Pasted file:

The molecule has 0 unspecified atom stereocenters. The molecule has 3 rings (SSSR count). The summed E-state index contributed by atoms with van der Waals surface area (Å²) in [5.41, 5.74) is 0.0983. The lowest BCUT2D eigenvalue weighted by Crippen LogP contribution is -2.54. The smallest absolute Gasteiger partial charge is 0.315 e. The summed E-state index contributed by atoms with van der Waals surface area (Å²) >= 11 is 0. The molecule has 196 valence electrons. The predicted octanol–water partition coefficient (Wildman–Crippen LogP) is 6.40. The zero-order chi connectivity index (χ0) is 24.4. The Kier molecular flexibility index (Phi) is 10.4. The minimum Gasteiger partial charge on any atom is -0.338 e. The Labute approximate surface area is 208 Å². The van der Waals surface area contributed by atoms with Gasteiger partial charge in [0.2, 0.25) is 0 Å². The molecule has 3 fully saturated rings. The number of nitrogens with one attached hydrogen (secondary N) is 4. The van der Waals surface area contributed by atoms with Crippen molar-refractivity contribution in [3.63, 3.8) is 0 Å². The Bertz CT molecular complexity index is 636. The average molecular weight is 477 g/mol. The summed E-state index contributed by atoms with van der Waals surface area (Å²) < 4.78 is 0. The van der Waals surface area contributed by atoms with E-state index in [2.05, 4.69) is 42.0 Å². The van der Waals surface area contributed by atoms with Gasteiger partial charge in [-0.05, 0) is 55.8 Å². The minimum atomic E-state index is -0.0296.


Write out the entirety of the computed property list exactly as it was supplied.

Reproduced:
The molecule has 0 unspecified atom stereocenters. The molecule has 3 rings (SSSR count). The summed E-state index contributed by atoms with van der Waals surface area (Å²) in [5.41, 5.74) is 0.0983. The lowest BCUT2D eigenvalue weighted by Crippen LogP contribution is -2.54. The smallest absolute Gasteiger partial charge is 0.315 e. The summed E-state index contributed by atoms with van der Waals surface area (Å²) >= 11 is 0. The molecule has 196 valence electrons. The predicted octanol–water partition coefficient (Wildman–Crippen LogP) is 6.40. The zero-order chi connectivity index (χ0) is 24.4. The Kier molecular flexibility index (Phi) is 10.4. The minimum Gasteiger partial charge on any atom is -0.338 e. The Labute approximate surface area is 208 Å². The van der Waals surface area contributed by atoms with Gasteiger partial charge in [0.2, 0.25) is 0 Å². The molecule has 3 fully saturated rings. The number of nitrogens with one attached hydrogen (secondary N) is 4. The van der Waals surface area contributed by atoms with Crippen molar-refractivity contribution in [3.63, 3.8) is 0 Å². The Bertz CT molecular complexity index is 636. The average molecular weight is 477 g/mol. The summed E-state index contributed by atoms with van der Waals surface area (Å²) < 4.78 is 0. The van der Waals surface area contributed by atoms with E-state index in [2.05, 4.69) is 42.0 Å². The van der Waals surface area contributed by atoms with Gasteiger partial charge in [-0.05, 0) is 55.8 Å². The minimum atomic E-state index is -0.0296.